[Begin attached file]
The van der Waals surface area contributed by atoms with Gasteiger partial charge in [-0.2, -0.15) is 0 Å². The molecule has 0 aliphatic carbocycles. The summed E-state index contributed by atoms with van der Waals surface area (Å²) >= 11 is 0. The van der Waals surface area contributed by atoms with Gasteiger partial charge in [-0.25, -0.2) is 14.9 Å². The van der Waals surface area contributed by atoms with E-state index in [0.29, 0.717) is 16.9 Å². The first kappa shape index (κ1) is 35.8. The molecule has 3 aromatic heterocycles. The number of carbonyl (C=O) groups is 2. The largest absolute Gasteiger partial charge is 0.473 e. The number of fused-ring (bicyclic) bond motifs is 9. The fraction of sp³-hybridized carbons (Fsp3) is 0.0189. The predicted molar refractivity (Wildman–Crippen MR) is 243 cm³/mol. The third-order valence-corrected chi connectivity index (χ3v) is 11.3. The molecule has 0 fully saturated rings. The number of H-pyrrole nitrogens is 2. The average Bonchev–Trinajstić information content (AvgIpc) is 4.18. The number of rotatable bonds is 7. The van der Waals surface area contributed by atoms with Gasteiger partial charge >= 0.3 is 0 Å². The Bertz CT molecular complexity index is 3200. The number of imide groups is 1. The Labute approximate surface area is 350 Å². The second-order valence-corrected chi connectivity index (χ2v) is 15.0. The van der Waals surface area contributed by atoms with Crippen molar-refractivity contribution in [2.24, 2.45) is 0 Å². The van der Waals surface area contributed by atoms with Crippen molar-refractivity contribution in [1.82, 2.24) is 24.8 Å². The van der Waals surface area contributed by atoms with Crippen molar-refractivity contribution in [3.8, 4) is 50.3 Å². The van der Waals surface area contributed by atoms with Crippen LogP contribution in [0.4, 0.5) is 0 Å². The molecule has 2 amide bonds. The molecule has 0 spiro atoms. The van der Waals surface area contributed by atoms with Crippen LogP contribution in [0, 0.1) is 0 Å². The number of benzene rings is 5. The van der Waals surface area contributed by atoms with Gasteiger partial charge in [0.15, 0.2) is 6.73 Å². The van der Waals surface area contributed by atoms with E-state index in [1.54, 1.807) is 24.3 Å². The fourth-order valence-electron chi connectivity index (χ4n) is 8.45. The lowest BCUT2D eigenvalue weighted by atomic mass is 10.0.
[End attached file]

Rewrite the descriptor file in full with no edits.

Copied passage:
The van der Waals surface area contributed by atoms with Gasteiger partial charge in [-0.2, -0.15) is 0 Å². The molecule has 0 aliphatic carbocycles. The summed E-state index contributed by atoms with van der Waals surface area (Å²) >= 11 is 0. The van der Waals surface area contributed by atoms with Gasteiger partial charge in [-0.25, -0.2) is 14.9 Å². The van der Waals surface area contributed by atoms with E-state index in [0.29, 0.717) is 16.9 Å². The first kappa shape index (κ1) is 35.8. The molecule has 3 aromatic heterocycles. The number of carbonyl (C=O) groups is 2. The largest absolute Gasteiger partial charge is 0.473 e. The number of fused-ring (bicyclic) bond motifs is 9. The fraction of sp³-hybridized carbons (Fsp3) is 0.0189. The predicted molar refractivity (Wildman–Crippen MR) is 243 cm³/mol. The third-order valence-corrected chi connectivity index (χ3v) is 11.3. The molecule has 0 fully saturated rings. The number of H-pyrrole nitrogens is 2. The average Bonchev–Trinajstić information content (AvgIpc) is 4.18. The number of rotatable bonds is 7. The van der Waals surface area contributed by atoms with Gasteiger partial charge >= 0.3 is 0 Å². The Bertz CT molecular complexity index is 3200. The number of imide groups is 1. The Labute approximate surface area is 350 Å². The second-order valence-corrected chi connectivity index (χ2v) is 15.0. The van der Waals surface area contributed by atoms with Crippen molar-refractivity contribution in [2.24, 2.45) is 0 Å². The van der Waals surface area contributed by atoms with Crippen molar-refractivity contribution in [1.82, 2.24) is 24.8 Å². The van der Waals surface area contributed by atoms with Crippen molar-refractivity contribution in [3.8, 4) is 50.3 Å². The van der Waals surface area contributed by atoms with Crippen LogP contribution in [0.4, 0.5) is 0 Å². The molecule has 2 amide bonds. The molecule has 0 spiro atoms. The van der Waals surface area contributed by atoms with Crippen LogP contribution in [0, 0.1) is 0 Å². The number of benzene rings is 5. The van der Waals surface area contributed by atoms with Gasteiger partial charge in [0.15, 0.2) is 6.73 Å². The van der Waals surface area contributed by atoms with E-state index in [1.54, 1.807) is 24.3 Å². The fourth-order valence-electron chi connectivity index (χ4n) is 8.45. The lowest BCUT2D eigenvalue weighted by atomic mass is 10.0.